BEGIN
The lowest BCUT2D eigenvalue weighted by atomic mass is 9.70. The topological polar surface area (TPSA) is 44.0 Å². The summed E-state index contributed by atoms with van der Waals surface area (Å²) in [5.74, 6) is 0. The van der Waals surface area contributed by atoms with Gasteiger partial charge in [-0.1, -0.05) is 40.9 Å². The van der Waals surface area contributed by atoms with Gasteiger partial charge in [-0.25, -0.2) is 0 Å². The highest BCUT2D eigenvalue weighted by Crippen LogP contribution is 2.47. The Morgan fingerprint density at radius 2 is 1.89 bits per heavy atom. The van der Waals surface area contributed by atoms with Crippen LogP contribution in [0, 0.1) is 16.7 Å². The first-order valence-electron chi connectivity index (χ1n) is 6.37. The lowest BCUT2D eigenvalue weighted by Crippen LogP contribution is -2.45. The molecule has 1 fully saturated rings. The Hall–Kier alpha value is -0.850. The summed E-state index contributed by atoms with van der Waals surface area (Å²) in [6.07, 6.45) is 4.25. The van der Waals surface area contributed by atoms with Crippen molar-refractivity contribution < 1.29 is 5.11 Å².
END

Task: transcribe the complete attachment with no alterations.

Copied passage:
The lowest BCUT2D eigenvalue weighted by atomic mass is 9.70. The topological polar surface area (TPSA) is 44.0 Å². The summed E-state index contributed by atoms with van der Waals surface area (Å²) in [5.74, 6) is 0. The van der Waals surface area contributed by atoms with Gasteiger partial charge in [-0.1, -0.05) is 40.9 Å². The van der Waals surface area contributed by atoms with Gasteiger partial charge in [-0.25, -0.2) is 0 Å². The highest BCUT2D eigenvalue weighted by Crippen LogP contribution is 2.47. The Morgan fingerprint density at radius 2 is 1.89 bits per heavy atom. The van der Waals surface area contributed by atoms with Crippen LogP contribution in [0, 0.1) is 16.7 Å². The first-order valence-electron chi connectivity index (χ1n) is 6.37. The lowest BCUT2D eigenvalue weighted by Crippen LogP contribution is -2.45. The molecule has 1 fully saturated rings. The Hall–Kier alpha value is -0.850. The summed E-state index contributed by atoms with van der Waals surface area (Å²) in [6.07, 6.45) is 4.25. The van der Waals surface area contributed by atoms with Crippen molar-refractivity contribution < 1.29 is 5.11 Å².